Novhorod-Siverskyi (Ukrainian: Новгород-Сіверський,
Novhorod Siverskyi, Ukrainian pronunciation: [ˈnɔwɦorod
ˈsʲiwersʲkɪj]; Russian: Но́вгород-Се́верский,
Novgorod-Seversky; Polish: Nowogród Siewierski) is a historic city in
Chernihiv Oblast (province) of Ukraine. It is the administrative
Novhorod-Siverskyi Raion, though it is incorporated as a
city of oblast significance and does not belong to the raion.
Novhorod-Siverskyi is situated on the bank of the Desna River,
330 km from the capital, Kiev, and 45 km south of the
Russian border. Population: 13,762 (2015 est.)
4 External links
The town was first chronicled in 1044. From 1098 it was the capital of
the Siverian Principality, which served as a buffer zone against
incursions of the
Cumans (Polovtsy) and other steppe peoples. One of
the numerous campaigns of local princes against the
the great monument of early East Slavic literature, the Tale of Igor's
After the town's destruction by Mongols in 1239, it passed to the
Bryansk and then to the Grand Dukes of Lithuania. It was
Dymitr Korybut (Kaributas), son of Algirdas.
the area following the
Battle of Vedrosha
Battle of Vedrosha in 1503, but lost it to
Poland after the Time of Troubles. The town finally passed to Russia
as a result of the Russo-Polish War (1654-1667). During the Cossack
epoch, it received the status of military company town (sotenne misto)
and later regimental town (polkove misto); these were military and
administrative divisions in the Cossack army and country. Also
Novhorod-Siverskyi became a cultural center of Left-Bank Ukraine. It
was made the capital of a separate namestnichestvo in 1782–97.
Thereafter its importance steadily declined.
During World War II,
Novhorod-Siverskyi was occupied by the German
Army from 26 August 1941 to 16 September 1943.
Despite historic disasters, the town has preserved many architectural
monuments, and a branch of the
Chernihiv State Historical and
Architectural Preserve has been established. The town has managed to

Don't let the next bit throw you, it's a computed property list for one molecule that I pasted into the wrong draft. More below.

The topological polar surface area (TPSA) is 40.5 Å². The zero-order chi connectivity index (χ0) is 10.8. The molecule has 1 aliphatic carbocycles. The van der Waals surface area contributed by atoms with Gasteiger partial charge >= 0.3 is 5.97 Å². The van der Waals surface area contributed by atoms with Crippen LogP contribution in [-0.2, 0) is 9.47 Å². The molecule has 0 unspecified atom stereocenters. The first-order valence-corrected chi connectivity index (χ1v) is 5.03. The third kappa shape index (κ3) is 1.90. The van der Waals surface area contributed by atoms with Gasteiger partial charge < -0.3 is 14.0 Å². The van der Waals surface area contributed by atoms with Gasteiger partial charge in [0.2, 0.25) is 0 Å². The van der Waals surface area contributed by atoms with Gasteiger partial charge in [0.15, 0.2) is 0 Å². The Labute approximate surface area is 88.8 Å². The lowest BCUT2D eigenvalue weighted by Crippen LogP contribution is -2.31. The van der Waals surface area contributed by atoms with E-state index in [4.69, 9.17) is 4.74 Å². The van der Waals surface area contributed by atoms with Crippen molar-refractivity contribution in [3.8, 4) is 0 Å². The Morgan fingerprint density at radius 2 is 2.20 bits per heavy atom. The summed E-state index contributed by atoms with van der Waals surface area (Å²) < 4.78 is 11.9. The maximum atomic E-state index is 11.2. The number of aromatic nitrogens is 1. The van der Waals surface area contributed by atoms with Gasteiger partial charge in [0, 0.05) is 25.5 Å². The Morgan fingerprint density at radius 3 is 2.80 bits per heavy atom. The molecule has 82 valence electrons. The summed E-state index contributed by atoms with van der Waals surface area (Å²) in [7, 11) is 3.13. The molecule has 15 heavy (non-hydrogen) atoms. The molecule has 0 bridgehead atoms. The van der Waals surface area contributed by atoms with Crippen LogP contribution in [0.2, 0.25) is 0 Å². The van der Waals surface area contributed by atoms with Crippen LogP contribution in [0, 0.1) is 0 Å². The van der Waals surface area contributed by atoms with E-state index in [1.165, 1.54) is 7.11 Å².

keep random planning in its landscape. The boundary of the town
historical center is vague. The tourist attractions are located on two
high capes divided by ravines: the ensemble of Our Savior and
Transfiguration Monastery and the town centre. The architectural
monuments of state significance are scattered on five separate areas
which compose the territory of the preserve. The biggest area is the
territory of Our Savior and Transfiguration Monastery. The other areas
are Uspensky (Dormition) Cathedral, the wooden St. Nicolas church, a
triumphal arch, and shopping arcades. There are constructions and
residential buildings from the 18th and 19th centuries in the town
centre. The main point of interest in the town is the former residence
Chernihiv metropolitans, the monastery of the Saviour's
Transfiguration. It features a ponderous Neoclassical cathedral
(1791–96, design by Giacomo Quarenghi), seventeenth-century stone
walls, and several ecclesiastic foundations dating from the sixteenth
century. Other landmarks include the
Cossack Baroque Assumption
cathedral, a triumphal arch (1787), and the wooden church of St.
Novhorod-Siverskyi. Holy Transfiguration Monastery. View from the
walls of the monastery.
Monument of Yaroslavna
House of seminary
Cathedral of the Assumption
Alley of Heroes
Alley of Shevchenko
Wikimedia Commons has media related to Novhorod-Siverskyi.
Novhorod-Siverskyi on the Official Tourism website of
(in Ukrainian, nice photographs)
Some of the sites at Podorozh Ukraïnoyu (in Ukrainian, with pictures)
Forum[permanent dead link] (in Russian, city info basically copied
from the in Russian)
The murder of the Jews of
Novhorod-Siverskyi during World War II, at
Yad Vashem website.
Administrative divisions of
Administrative center: Chernihiv
^ "Чисельність наявного населення
України (Actual population of Ukraine)" (PDF) (in Ukrainian).
State Statistics Service of Ukraine. Retrieved 1 July